Embarrassingly, I couldn't seem to handle it. My second choice of the bike with which to attack was 3 x 10, full suspension, 29r with good, solid components. I spent some time setting it up and had some wonderful rides but found myself missing two things that always been the center of my riding life: one was the ability to go fast wherever I wanted and two, to get back on the stamina-train. Neither of these were working too well. Or maybe like most of us I just expected to be able to step back into something I enjoy very much and be at the level at which I left. What a dreamer.

In the midst of all this I saw a picture of a very sweet looking mountain bike. I was initially attracted by the wheel-set on the bike, which was a beauty. Then I noticed there was a big gallump of equipment around the crankshaft and what looked like a big-gulp hydration system on the down tube. Turned out I was seeing my first electrically-assisted mountain bike. I had seen other electric bikes previously and judged them all to have been beaten into shape by an ugly-hammer, and what was worse, unable to handle even a minor mud puddle. This rig was an entirely different story. I was in the presence of something dangerous. I began to look further.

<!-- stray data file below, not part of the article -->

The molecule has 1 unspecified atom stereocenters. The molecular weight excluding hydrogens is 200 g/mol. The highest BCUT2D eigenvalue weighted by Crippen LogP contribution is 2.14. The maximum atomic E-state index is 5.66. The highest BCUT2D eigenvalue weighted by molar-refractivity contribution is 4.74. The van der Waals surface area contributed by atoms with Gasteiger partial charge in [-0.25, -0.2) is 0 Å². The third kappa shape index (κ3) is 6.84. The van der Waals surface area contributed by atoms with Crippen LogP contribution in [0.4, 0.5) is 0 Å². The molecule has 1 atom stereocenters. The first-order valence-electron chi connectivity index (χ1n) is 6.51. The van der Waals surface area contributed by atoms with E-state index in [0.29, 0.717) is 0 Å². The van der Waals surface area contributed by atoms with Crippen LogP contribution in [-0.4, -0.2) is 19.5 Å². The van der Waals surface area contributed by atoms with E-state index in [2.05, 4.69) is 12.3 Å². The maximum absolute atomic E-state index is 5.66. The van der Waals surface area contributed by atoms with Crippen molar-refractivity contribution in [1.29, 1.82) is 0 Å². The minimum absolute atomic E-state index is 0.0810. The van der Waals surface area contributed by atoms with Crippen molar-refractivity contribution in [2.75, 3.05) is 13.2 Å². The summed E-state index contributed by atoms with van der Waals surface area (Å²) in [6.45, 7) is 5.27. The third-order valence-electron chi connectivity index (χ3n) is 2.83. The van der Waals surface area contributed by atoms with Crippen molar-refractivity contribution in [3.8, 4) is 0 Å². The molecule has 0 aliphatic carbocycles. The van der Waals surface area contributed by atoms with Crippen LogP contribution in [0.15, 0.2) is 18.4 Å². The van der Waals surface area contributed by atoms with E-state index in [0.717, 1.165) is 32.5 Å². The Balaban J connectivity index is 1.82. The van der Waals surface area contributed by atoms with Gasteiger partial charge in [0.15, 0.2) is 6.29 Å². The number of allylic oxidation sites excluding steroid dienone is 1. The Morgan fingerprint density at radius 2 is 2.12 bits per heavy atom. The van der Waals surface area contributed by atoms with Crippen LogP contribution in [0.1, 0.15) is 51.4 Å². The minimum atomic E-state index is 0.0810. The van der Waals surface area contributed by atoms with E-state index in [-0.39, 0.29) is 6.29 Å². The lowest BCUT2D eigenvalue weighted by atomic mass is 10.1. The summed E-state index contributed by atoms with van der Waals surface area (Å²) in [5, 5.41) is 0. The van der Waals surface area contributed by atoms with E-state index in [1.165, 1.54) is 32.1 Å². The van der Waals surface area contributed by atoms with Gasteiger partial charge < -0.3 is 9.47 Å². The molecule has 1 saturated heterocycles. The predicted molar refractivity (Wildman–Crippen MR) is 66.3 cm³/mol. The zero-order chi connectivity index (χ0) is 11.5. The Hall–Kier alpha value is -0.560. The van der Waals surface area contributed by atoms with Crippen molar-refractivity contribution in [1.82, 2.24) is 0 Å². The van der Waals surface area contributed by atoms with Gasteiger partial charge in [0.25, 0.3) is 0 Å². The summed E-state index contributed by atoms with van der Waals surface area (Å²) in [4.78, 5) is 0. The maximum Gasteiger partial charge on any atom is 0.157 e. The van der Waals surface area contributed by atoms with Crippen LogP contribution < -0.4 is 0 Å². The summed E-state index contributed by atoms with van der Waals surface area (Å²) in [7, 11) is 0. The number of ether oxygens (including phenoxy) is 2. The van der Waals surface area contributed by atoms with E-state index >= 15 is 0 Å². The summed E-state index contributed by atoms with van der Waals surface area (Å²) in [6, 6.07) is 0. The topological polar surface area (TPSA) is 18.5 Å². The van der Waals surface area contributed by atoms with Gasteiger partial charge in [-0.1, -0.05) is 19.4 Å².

A friend of mine who commutes to work on electric bicycle that is uglier than Medusa's mother told me the Europeans were making some big strides in electric mountain bikes because they felt Europe was a primary market for this technology. He gave me a few more leads to follow in reviewing the offerings. I followed them all. At this point, one thing became evident. Bosch Electric LLC, a German company, seemed to have developed an E-Drive System most compatible with mountain biking requirements.

Assumptions about the Bosch system were based on several realities which did not even require a test ride for me to know were accurate. First, many early e-drive systems were elegant and efficient but almost universally required locations or couplings to the power source that rendered them vulnerable to interference which is one of the big obstacles in any trail riding environment.

Finding an expert on e-bikes isn’t easy. Even finding an e-bike isn’t easy. I searched around my area within a hundred-mile radius and found people who sold e-bikes for the road, maybe could get an e-bike if I came up with some cash in advance or didn’t keep any floor stock because the maker required a minimum purchase of four; three more than most small bike shops can handle. So I called folks in a wider radius and found an outfit named Piccadilly in Ashland OR who knew what they were talking about, were committed to the e-bike market, and had the floor stock to prove it.

I had recently been a rider of the Specialized brand machinery and felt very comfortable with the quality, performance and design found in these bicycles. Unfortunately their e-bike target market was chosen as a more road-friendly all-around commuter.  My need was for bicycles designed for rough country but able to be ridden on a road, rather than the reverse which seldom works in any case.